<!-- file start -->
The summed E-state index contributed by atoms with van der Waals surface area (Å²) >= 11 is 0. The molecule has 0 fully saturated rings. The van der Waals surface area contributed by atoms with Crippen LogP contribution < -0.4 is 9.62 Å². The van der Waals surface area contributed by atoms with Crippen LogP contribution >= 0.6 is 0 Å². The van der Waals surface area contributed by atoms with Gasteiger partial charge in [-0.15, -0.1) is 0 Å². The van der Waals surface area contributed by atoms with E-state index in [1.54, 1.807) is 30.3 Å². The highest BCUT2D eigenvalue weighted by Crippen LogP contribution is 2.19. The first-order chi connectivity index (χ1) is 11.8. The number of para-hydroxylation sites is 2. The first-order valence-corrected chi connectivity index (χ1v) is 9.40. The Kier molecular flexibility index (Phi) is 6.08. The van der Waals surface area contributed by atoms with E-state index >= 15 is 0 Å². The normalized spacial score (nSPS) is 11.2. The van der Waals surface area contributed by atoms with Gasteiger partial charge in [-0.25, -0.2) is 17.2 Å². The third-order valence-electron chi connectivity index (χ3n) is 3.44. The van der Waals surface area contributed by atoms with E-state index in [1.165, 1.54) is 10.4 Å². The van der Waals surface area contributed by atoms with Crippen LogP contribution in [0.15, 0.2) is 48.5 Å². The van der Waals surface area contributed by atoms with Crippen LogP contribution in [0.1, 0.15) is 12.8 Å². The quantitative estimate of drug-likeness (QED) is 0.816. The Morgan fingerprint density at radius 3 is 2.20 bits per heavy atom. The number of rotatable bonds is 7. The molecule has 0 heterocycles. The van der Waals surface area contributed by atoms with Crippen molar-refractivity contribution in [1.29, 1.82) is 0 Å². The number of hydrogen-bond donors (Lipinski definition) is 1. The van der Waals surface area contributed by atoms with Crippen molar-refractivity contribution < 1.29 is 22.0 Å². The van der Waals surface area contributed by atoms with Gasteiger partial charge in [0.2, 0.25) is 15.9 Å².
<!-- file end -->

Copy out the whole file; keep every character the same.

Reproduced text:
The summed E-state index contributed by atoms with van der Waals surface area (Å²) >= 11 is 0. The molecule has 0 fully saturated rings. The van der Waals surface area contributed by atoms with Crippen LogP contribution < -0.4 is 9.62 Å². The van der Waals surface area contributed by atoms with Crippen LogP contribution >= 0.6 is 0 Å². The van der Waals surface area contributed by atoms with Gasteiger partial charge in [-0.15, -0.1) is 0 Å². The van der Waals surface area contributed by atoms with E-state index in [1.54, 1.807) is 30.3 Å². The highest BCUT2D eigenvalue weighted by Crippen LogP contribution is 2.19. The first-order chi connectivity index (χ1) is 11.8. The number of para-hydroxylation sites is 2. The first-order valence-corrected chi connectivity index (χ1v) is 9.40. The Kier molecular flexibility index (Phi) is 6.08. The van der Waals surface area contributed by atoms with E-state index >= 15 is 0 Å². The normalized spacial score (nSPS) is 11.2. The van der Waals surface area contributed by atoms with Gasteiger partial charge in [-0.25, -0.2) is 17.2 Å². The third-order valence-electron chi connectivity index (χ3n) is 3.44. The van der Waals surface area contributed by atoms with E-state index in [1.165, 1.54) is 10.4 Å². The van der Waals surface area contributed by atoms with Crippen LogP contribution in [0.15, 0.2) is 48.5 Å². The van der Waals surface area contributed by atoms with Crippen LogP contribution in [0.1, 0.15) is 12.8 Å². The quantitative estimate of drug-likeness (QED) is 0.816. The Morgan fingerprint density at radius 3 is 2.20 bits per heavy atom. The number of rotatable bonds is 7. The molecule has 0 heterocycles. The van der Waals surface area contributed by atoms with Crippen molar-refractivity contribution in [1.29, 1.82) is 0 Å². The number of hydrogen-bond donors (Lipinski definition) is 1. The van der Waals surface area contributed by atoms with Crippen molar-refractivity contribution < 1.29 is 22.0 Å². The van der Waals surface area contributed by atoms with Gasteiger partial charge in [0.2, 0.25) is 15.9 Å².